Map_thumbnail_large_font

Accipiter badius 

Scope: Global
Status_ne_offStatus_dd_offStatus_lc_onStatus_nt_offStatus_vu_offStatus_en_offStatus_cr_offStatus_ew_offStatus_ex_off

Translate page into:

Taxonomy [top]

Kingdom Phylum Class Order Family
Animalia Chordata Aves Accipitriformes Accipitridae

Scientific Name: Accipiter badius
Species Authority: (Gmelin, 1788)
Regional Assessments:
Common Name(s):
English Shikra
French Epervier shikra
Taxonomic Source(s): del Hoyo, J., Collar, N.J., Christie, D.A., Elliott, A. and Fishpool, L.D.C. 2014. HBW and BirdLife International Illustrated Checklist of the Birds of the World. Lynx Edicions BirdLife International.

Assessment Information [top]

Red List Category & Criteria: Least Concern ver 3.1
Year Published: 2015
Date Assessed: 2012-05-03
Assessor(s): BirdLife International
Reviewer(s): Butchart, S. & Symes, A.
Facilitator/Compiler(s): Butchart, S., Ekstrom, J., Harding, M. & Ashpole, J
Justification:
This species has an extremely large range, and hence does not approach the thresholds for Vulnerable under the range size criterion (extent of occurrence <20,000 km2 combined with a declining or fluctuating range size, habitat extent/quality, or population size and a small number of locations or severe fragmentation). The population trend appears to be stable, and hence the species does not approach the thresholds for Vulnerable under the population trend criterion (>30% decline over ten years or three generations). The population size is extremely large, and hence does not approach the thresholds for Vulnerable under the population size criterion (<10,000 mature individuals with a continuing decline estimated to be >10% in ten years or three generations, or with a specified population structure). For these reasons the species is evaluated as Least Concern.
Previously published Red List assessments:

Geographic Range [top]

Countries occurrence:
Native:
Afghanistan; Angola (Angola); Azerbaijan; Bangladesh; Benin; Bhutan; Botswana; Burkina Faso; Burundi; Cambodia; Cameroon; Central African Republic; Chad; China; Congo; Congo, The Democratic Republic of the; Côte d'Ivoire; Djibouti; Eritrea; Ethiopia; Gambia; Ghana; Guinea; Guinea-Bissau; India; Iran, Islamic Republic of; Iraq; Kazakhstan; Kenya; Kuwait; Kyrgyzstan; Lao People's Democratic Republic; Liberia; Malawi; Mali; Mauritania; Mozambique; Myanmar; Namibia; Nepal; Niger; Nigeria; Pakistan; Rwanda; Saudi Arabia; Senegal; Sierra Leone; Somalia; South Africa; South Sudan; Sri Lanka; Sudan; Swaziland; Tajikistan; Tanzania, United Republic of; Thailand; Togo; Turkmenistan; Uganda; Uzbekistan; Viet Nam; Yemen; Zambia; Zimbabwe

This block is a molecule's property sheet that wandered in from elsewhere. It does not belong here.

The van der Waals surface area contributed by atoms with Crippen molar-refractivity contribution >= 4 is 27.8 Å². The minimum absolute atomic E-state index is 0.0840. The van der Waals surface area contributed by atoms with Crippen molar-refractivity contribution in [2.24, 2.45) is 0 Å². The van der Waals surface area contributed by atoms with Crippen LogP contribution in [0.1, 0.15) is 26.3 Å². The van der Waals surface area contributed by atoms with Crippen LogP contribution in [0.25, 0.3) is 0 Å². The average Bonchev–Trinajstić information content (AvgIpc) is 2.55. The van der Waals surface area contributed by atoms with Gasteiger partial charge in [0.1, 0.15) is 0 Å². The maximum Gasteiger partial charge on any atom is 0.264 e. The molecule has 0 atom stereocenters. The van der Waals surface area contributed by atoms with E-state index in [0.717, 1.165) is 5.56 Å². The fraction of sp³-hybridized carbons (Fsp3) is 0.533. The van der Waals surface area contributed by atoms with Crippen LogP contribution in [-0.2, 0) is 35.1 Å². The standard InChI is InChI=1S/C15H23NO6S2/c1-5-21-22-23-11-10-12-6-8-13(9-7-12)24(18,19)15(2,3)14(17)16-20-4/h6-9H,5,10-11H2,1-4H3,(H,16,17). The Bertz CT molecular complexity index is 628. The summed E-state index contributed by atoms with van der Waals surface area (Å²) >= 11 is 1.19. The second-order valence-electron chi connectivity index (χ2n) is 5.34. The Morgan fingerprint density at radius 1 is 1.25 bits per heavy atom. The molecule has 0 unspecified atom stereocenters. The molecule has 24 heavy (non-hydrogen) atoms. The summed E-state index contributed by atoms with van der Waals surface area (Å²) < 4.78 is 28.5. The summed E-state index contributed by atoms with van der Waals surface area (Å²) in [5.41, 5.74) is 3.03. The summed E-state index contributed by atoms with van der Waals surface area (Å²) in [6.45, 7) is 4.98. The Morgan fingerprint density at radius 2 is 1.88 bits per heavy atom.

Introduced:
United Arab Emirates
Vagrant:
Armenia (Armenia); Indonesia; Israel; Lesotho; Malaysia; Mongolia; Oman
Additional data:
Continuing decline in area of occupancy (AOO):Unknown
Extreme fluctuations in area of occupancy (AOO):NoEstimated extent of occurrence (EOO) - km2:22200000
Continuing decline in extent of occurrence (EOO):UnknownExtreme fluctuations in extent of occurrence (EOO):No
Continuing decline in number of locations:Unknown
Extreme fluctuations in the number of locations:No
Range Map:Click here to open the map viewer and explore range.

Population [top]

Population:Ferguson-Lees and Christie (2000) estimated the global population at around 1,000,000 individuals or 400,000 (minimum) breeding pairs which equates to 800,000 mature individuals. The European population is estimated at 50-210 pairs, which equates to 100-410 mature individuals (BirdLife International 2015). It is placed in the band 500,000 to 999,999 mature individuals.

Trend Justification:  The population is suspected to be stable in the absence of evidence for any declines or substantial threats. In Europe the population size trend is unknown (BirdLife International 2015).
Current Population Trend:Stable
Additional data:
Number of mature individuals:500000-999999Continuing decline of mature individuals:Unknown
Extreme fluctuations:NoPopulation severely fragmented:No
Continuing decline in subpopulations:Unknown
Extreme fluctuations in subpopulations:NoAll individuals in one subpopulation:No

Habitat and Ecology [top]

Threats [top]

Major Threat(s): Globally there are no major threats to this species. However in its West African range, habitat degradation owing to wood harvesting, burning and overgrazing, as well as insecticides used to control locust outbreaks are potential threats (Thiollay 2006).

Citation: BirdLife International. 2015. Accipiter badius. The IUCN Red List of Threatened Species 2015: e.T22695490A80218504. . Downloaded on 07 December 2016.
Disclaimer: To make use of this information, please check the <Terms of Use>.
Feedback: If you see any errors or have any questions or suggestions on what is shown on this page, please provide us with feedback so that we can correct or extend the information provided